Meta-analysis is an important tool to have in the bioinformatics toolbox. The numbers alone speak for themselves. It is the fourth most requested feature for SVS, and a simple google scholar search for 2014 and 2015 find 17,300 results for genetics + meta-analysis. There are several meta-analysis utilities out there that will take results from studies and perform the meta-analysis. Fingers crossed that you have all of the information you need and in a usable format!
Let’s step back for a minute and talk about meta-analysis. What it is and why should you consider it? Meta-analysis takes the results from existing studies and performs analysis on those results, not directly on the original data. Such an approach is valuable when you want to compare between different published results or compare results between different populations for an alternative to PCA correction or mixed-models analysis.
This differs from a standard genome-wide association study approach in that a GWAS starts from the raw data, or at least the genotype calls, and filters down the SNP markers and samples to remove low quality calls, probes or samples. Assuming you have enough cases and controls (or a quantitative phenotype) you can get good results from a GWAS. If you want to compare your results to another study, you could just look at the p-values (hint: not a great idea), you could try to get your hands on the raw data and run the new data through the same process you used for your data (great idea, probably not going to happen) or you could analyze just the results using a bit of extra information and perform a statistical test to compare. That statistical test is meta-analysis.
Of course, there is more than just one type of meta-analysis test. Which test you run will depend on what kind of information you have available. You will need at least the same type of data from all studies, either effect data (p-values) or inverse-variance-based (odds ratios or effect size) inputs. Of course if you use p-values, you will also need to know the effective sample sizes and the direction of the effect. With odds ratios you will also need the 95% confidence interval, and with effect sizes you will need the standard error. Now, you can mix and match odds ratios with effect sizes between studies. Assuming you have all of that information and in the correct formula, it is just a matter of entering in the parameters you want.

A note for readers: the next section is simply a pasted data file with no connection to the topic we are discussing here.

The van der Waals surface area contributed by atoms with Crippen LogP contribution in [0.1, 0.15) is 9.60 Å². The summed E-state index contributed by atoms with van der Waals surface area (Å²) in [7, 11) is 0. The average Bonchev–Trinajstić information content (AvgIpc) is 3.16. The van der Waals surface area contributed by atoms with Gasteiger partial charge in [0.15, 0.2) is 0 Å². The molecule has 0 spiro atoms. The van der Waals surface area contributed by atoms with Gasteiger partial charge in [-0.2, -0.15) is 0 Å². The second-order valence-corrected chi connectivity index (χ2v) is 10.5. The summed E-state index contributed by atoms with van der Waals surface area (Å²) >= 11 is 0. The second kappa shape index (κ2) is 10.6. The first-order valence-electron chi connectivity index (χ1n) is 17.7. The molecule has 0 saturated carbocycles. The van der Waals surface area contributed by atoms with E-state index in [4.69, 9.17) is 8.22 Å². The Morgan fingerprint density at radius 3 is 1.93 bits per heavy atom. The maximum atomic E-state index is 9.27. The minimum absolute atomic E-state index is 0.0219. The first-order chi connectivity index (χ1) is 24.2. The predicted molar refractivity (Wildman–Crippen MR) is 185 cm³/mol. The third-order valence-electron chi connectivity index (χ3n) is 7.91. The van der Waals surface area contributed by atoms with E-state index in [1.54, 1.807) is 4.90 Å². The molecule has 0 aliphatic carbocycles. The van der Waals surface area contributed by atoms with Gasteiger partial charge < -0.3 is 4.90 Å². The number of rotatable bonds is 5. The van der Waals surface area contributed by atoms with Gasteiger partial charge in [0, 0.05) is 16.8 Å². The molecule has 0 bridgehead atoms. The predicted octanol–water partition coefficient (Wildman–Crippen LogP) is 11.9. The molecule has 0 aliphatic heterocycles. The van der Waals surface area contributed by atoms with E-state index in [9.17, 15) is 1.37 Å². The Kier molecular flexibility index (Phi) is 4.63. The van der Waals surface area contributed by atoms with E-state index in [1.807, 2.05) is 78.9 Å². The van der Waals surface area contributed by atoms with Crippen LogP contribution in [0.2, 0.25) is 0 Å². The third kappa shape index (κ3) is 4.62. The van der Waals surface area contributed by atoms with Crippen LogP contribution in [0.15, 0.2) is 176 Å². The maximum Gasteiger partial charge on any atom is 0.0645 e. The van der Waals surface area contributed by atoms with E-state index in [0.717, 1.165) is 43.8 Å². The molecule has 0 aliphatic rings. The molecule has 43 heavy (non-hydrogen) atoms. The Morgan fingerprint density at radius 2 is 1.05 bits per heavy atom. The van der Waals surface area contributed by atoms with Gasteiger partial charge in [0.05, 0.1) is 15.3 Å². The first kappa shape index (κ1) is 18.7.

For example, consider five studies, labeled A through E in Figure 1. The information available for the five studies is summarized in this chart:
Figure 1: Effect Data Output versus Inverse Variance Based Input
Not all of the studies have the same information available. However, 4 out of the 5 studies have inverse-variance input information available whereas only 3 have all the p-value information needed. Thus the input from Study C should be excluded and the meta-analysis should use the combination of the odds ratio and effect size input for analysis.
In addition to making sure that the required input is available, it is also essential to make sure that the alleles tested are equivalent between studies. When this information is available, good meta-analysis programs can account for differences in the reported alleles, except for in ambiguous cases.
Figure 2: Individually, none of the populations have a significant result for this gene, but cumulatively since all of the studies have the same direction of the effect, this leads to an interesting finding for the meta-analysis.
Now the exciting news. Meta-analysis is coming to Golden Helix’s SNP and Variation Suite (SVS) very soon! You will be able to take advantage of the plethora of data import options for SVS to compare studies or results from numerous formats, select your options via a dialog (no need to know the command line options!) and visualize your results using GenomeBrowse or export your results to Excel to create a forest plot. (Forest plots in SVS will be coming later).
Featured image: http://imgs.xkcd.com/comics/meta-analysis.png